encumbrance

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Encumbrance

1. In accounting, an amount of money that one is required to spend on a stated thing in the future. For example, a portion of the proceeds of a sale may be encumbered to pay for the cost of goods sold.

2. In real estate, any claim of ownership that may cloud the legitimacy of a sale. See also: Bad title.

encumbrance

1. A liability on real property. For example, a mortgage encumbers title to real estate because the lender has an interest in the property. Compare unencumbered.
2. A commitment within an organization to use funds for a specific purpose. Thus, a college may encumber funds for later payment to cover expenses associated with a faculty member's trip to recruit new professors.
References in periodicals archive ?
Any person who, knowing that the real property is encumbered, shall dispose of the same, although such encumbrance be not recorded;
not be subject to any restriction on encumbrance or alienation,' read a portion of the newly signed law, a copy of which was obtained by the BusinessMirror.
"The Commissioner was instructed to 'prepare an accounting of all outstanding encumbrances existing upon the house to be presented to the Court upon the sale.'"
'We are advised that in accordance with admiralty law, the judicial sale will provide the buyer with an internationally recognised ownership title free of mortgage, attachment and all encumbrances,' it said on its website.
"The properties are being sold with all the existing and future encumbrances, whether known or unknown to Sebi.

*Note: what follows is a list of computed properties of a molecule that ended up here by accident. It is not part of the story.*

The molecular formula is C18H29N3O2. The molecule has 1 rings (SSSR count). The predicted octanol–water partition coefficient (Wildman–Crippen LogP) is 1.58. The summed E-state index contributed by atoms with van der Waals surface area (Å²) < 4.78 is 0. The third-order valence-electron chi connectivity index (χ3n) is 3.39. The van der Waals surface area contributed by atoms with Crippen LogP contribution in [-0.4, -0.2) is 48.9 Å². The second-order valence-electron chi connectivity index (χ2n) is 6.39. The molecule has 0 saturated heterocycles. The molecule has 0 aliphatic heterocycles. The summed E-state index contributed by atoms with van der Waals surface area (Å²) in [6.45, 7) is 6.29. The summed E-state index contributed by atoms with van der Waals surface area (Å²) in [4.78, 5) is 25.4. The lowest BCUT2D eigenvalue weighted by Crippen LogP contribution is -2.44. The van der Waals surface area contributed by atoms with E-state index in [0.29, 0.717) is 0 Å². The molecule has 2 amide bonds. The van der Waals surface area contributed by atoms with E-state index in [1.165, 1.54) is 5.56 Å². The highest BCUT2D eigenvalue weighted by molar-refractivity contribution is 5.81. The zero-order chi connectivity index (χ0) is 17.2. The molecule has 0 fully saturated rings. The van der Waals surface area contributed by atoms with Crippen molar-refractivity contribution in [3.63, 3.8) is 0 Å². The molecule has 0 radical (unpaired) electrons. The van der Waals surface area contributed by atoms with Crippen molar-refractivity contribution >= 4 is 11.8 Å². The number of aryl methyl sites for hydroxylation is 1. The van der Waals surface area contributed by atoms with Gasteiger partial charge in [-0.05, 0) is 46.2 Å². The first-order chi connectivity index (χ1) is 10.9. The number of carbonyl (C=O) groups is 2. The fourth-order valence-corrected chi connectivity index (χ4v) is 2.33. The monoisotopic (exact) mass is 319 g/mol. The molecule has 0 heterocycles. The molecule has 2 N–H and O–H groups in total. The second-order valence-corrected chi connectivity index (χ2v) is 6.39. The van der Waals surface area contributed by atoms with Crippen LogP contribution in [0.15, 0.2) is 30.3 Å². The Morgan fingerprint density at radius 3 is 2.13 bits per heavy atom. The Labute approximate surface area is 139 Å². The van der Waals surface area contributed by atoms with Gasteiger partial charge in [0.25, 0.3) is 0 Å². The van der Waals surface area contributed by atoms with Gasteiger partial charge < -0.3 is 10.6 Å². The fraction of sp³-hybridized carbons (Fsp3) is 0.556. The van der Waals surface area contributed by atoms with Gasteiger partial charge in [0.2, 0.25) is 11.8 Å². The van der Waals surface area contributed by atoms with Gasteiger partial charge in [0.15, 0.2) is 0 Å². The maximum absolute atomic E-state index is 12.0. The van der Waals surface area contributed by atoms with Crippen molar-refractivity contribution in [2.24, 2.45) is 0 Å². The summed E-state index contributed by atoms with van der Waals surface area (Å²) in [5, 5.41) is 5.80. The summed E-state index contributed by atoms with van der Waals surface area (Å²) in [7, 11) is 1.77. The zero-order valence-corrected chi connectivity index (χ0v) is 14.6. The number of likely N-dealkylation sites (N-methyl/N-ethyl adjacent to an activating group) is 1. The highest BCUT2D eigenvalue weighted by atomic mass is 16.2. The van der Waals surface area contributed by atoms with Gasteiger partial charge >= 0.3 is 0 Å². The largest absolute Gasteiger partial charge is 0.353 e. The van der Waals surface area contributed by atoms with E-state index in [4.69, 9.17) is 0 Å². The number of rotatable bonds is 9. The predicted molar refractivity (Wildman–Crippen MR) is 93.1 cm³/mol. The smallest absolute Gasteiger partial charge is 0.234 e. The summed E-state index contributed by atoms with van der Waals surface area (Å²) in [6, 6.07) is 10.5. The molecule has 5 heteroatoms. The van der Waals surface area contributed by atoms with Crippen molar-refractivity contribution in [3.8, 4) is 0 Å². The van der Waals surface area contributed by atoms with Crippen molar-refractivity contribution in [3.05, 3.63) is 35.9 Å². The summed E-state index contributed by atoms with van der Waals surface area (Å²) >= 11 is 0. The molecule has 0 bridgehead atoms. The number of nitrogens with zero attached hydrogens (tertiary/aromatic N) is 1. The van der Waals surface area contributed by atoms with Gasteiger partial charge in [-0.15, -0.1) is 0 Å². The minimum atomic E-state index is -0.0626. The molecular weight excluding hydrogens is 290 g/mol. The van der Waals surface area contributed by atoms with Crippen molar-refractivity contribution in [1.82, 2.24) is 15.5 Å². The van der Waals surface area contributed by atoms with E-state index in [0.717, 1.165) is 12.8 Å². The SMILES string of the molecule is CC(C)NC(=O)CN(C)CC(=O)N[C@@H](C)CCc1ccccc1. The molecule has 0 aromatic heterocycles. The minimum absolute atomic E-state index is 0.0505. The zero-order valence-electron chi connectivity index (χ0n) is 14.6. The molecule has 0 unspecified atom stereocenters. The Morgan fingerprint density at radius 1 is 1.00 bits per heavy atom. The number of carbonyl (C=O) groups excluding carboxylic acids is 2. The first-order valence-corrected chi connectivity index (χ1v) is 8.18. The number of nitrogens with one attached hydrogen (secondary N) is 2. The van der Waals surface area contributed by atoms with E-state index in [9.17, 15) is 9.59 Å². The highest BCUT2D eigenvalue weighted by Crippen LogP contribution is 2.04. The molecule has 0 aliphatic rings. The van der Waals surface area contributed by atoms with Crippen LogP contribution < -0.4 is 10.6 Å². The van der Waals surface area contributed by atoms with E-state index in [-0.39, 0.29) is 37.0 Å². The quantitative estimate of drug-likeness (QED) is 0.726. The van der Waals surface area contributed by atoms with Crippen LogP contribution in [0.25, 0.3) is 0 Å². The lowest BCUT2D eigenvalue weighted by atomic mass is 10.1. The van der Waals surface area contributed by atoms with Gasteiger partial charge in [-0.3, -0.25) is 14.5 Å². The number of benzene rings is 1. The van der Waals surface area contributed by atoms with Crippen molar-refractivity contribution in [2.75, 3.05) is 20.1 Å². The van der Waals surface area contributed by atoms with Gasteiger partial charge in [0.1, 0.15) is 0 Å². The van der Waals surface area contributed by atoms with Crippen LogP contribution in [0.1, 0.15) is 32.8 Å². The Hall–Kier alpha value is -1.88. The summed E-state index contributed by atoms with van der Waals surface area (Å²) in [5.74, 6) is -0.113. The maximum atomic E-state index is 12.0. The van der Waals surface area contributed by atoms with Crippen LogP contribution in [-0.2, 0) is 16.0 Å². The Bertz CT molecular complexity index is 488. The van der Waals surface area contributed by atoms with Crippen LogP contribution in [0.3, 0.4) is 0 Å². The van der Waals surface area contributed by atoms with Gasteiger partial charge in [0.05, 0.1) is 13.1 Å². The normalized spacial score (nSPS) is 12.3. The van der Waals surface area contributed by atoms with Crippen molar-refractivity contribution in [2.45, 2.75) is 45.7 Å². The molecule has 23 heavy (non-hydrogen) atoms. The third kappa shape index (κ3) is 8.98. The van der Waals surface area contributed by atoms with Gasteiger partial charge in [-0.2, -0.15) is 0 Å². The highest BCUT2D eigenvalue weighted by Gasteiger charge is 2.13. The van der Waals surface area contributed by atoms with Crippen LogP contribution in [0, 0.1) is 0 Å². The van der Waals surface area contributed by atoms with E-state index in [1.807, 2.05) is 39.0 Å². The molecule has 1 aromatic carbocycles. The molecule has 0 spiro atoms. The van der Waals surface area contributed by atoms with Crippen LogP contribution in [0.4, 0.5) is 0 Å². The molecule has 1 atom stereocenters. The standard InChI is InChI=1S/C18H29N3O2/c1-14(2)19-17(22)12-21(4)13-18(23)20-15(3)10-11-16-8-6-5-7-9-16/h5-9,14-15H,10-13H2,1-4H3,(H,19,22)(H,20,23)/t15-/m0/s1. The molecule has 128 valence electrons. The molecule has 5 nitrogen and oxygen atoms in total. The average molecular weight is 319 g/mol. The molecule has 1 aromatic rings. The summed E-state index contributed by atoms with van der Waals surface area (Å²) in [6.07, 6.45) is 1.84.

Although John Mitchel's famous dictum about the Irish Famine is rejected by David Nally, similar sentiments can be found in his Human Encumbrances: Political Violence and the Great Irish Famine.
Featuring an expert English translation and insightful commentary, "Universal Yoga" offers exemplary advice on how to contend and deal with our lives and the inevitable obligations and encumbrances we will all encounter in both ordinary and extraordinary times.
WHAT IT PROTECTS AGAINST: Insurance that covers a property owner from the risk that the title to real estate may contain defects, liens or encumbrances. Without a policy, a homeowner may not be fully protected against errors in the public records, hidden defects not disclosed by the public records, or mistakes made during the examination of the title of your new property.
The sales contract states that the apartment "is free of all in-kind or personal encumbrances, in favour of third parties, and that the developer is the rightful and legal owner thereof".
Right of way (ROW) to be made available to concessionaires free from all encumbrances.
On appeal, the state supreme court emphasized that in valuing real property, any encumbrances that limit ownership rights must be carefully considered.
Kyklos entered into the agreement after it was declared the winning bidder in an auction conducted as part of a sale process under Section 363 of the United States Bankruptcy Code, and will acquire the bearings business flee of substantially all liens, claims, encumbrances, and interests.